Jim Farley, a Ford Motor Co. (NYSE:F) vice president, raised eyebrows when he implied at the 2014 Consumer Electronics Show in Las Vegas earlier this year that the company could tell from its on-board Ford Sync navigation system when drivers broke the law. He quickly retracted the statement on CNBC and Ford issued a statement saying it doesn’t collect GPS tracking data from its customers.

But it could. And this was one of the main topics this week at the annual Intelligent Transport Systems World Congress in Detroit. Thousands of industry players gathered to discuss the future of driving in a world where connected cars wirelessly send safety messages to each other up to 10 times a second (pdf), speed limit signs change in response to traffic conditions (smart roads) and traffic agencies, governments, law enforcement and, yes, marketers could collect data on drivers’ routes and locations.

These technologies could greatly improve road safety, but they could also come at a price of giving up some personal data, auto tech experts said.

“There’s no easy answer to this,” Stefan Schumacher, a mobility services expert who works for IBM in Germany, told the Detroit News.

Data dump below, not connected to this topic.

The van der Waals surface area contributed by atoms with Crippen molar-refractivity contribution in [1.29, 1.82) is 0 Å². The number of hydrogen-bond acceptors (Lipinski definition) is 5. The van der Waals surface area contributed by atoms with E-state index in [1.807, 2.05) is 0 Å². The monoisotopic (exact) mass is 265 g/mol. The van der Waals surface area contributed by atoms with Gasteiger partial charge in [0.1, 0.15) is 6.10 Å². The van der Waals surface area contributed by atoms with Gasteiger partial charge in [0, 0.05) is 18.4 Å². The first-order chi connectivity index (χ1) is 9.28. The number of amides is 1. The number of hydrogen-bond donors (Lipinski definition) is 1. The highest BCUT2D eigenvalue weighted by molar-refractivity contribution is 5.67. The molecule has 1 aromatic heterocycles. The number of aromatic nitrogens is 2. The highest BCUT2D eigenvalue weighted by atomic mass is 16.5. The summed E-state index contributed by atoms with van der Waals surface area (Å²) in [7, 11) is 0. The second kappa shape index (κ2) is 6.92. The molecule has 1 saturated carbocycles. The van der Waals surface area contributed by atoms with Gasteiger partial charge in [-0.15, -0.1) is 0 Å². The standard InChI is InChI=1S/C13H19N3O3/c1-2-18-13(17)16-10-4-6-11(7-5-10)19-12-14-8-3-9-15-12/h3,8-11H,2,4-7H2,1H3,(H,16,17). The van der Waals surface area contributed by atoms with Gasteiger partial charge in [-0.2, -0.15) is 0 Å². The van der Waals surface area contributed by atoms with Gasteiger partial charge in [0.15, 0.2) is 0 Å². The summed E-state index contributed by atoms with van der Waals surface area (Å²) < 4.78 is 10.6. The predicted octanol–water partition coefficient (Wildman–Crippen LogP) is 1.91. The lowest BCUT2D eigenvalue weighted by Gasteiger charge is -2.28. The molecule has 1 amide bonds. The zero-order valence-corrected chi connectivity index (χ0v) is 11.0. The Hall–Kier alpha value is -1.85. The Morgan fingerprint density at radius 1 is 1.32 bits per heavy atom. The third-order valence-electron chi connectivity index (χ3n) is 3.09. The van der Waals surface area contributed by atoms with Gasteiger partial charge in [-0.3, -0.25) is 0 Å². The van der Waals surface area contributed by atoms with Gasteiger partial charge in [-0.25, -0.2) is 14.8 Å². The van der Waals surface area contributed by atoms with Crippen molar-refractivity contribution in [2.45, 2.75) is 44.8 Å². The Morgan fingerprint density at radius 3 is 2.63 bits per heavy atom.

Indeed, U.S. government agencies are in the midst of grappling with the difficult question of what data automakers can and should collect and what they do with it.

“As in-car location-based services have become commonplace, privacy groups and policy makers have questioned whether location data collected by companies can be used for purposes beyond the provision of services, such as by data brokers who collect information to resell the information,” a U.S. General Accounting Office report from last December stated. But the GAO didn’t issue any recommendation for rules.

The U.S. National Traffic Safety Administration recently announced it was collecting comments from the industry and the public as it begins to formulate a new so-called Federal Motor Vehicle Safety Standard to promote industry-wide collaboration to make V2V, or vehicle-to-vehicle, communication widespread.

“NHTSA believes that no single manufacturer would have the incentive to build vehicles able to ‘talk’ to other vehicles, if there are no other vehicles to talk to — leading to likely market failure without the creation of a mandate to induce collective action,” the agency said in a recent Federal Register docket (pdf).

Meanwhile, facing federal spending cuts, the NHTSA is seeking a private company to administer the so-called “Internet of cars” that would cost an estimated $60 million a year to operate.

A company like Google Inc. (NASDAQ:GOOGL) has the ability to oversee such a project -- $60 million a year is couch change to a company of its size -- but handing over a infrastructure like that to the private sector still leaves significant questions about privacy and how much drivers would give up in order to increase road safety.